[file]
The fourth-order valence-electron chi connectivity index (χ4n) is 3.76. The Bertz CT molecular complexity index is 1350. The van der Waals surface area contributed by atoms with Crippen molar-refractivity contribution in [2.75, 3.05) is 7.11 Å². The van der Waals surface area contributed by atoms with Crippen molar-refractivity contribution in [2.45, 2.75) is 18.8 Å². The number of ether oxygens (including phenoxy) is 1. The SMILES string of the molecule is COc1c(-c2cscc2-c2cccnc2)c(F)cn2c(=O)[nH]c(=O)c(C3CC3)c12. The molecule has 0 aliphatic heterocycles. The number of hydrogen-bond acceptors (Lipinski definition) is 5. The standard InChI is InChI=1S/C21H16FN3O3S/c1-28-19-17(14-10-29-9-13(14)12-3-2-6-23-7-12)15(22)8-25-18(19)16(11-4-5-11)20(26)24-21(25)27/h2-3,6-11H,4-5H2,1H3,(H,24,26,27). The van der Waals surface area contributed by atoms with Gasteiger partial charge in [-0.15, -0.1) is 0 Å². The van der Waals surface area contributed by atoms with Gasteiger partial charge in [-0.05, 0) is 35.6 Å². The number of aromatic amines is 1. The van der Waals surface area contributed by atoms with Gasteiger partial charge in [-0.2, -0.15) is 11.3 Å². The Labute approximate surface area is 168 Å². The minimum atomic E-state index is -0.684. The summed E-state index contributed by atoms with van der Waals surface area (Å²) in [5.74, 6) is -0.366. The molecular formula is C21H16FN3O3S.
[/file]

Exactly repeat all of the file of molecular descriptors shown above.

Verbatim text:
The fourth-order valence-electron chi connectivity index (χ4n) is 3.76. The Bertz CT molecular complexity index is 1350. The van der Waals surface area contributed by atoms with Crippen molar-refractivity contribution in [2.75, 3.05) is 7.11 Å². The van der Waals surface area contributed by atoms with Crippen molar-refractivity contribution in [2.45, 2.75) is 18.8 Å². The number of ether oxygens (including phenoxy) is 1. The SMILES string of the molecule is COc1c(-c2cscc2-c2cccnc2)c(F)cn2c(=O)[nH]c(=O)c(C3CC3)c12. The molecule has 0 aliphatic heterocycles. The number of hydrogen-bond acceptors (Lipinski definition) is 5. The standard InChI is InChI=1S/C21H16FN3O3S/c1-28-19-17(14-10-29-9-13(14)12-3-2-6-23-7-12)15(22)8-25-18(19)16(11-4-5-11)20(26)24-21(25)27/h2-3,6-11H,4-5H2,1H3,(H,24,26,27). The van der Waals surface area contributed by atoms with Gasteiger partial charge in [-0.15, -0.1) is 0 Å². The van der Waals surface area contributed by atoms with Gasteiger partial charge in [-0.05, 0) is 35.6 Å². The number of aromatic amines is 1. The van der Waals surface area contributed by atoms with Gasteiger partial charge in [-0.2, -0.15) is 11.3 Å². The Labute approximate surface area is 168 Å². The minimum atomic E-state index is -0.684. The summed E-state index contributed by atoms with van der Waals surface area (Å²) in [5.74, 6) is -0.366. The molecular formula is C21H16FN3O3S.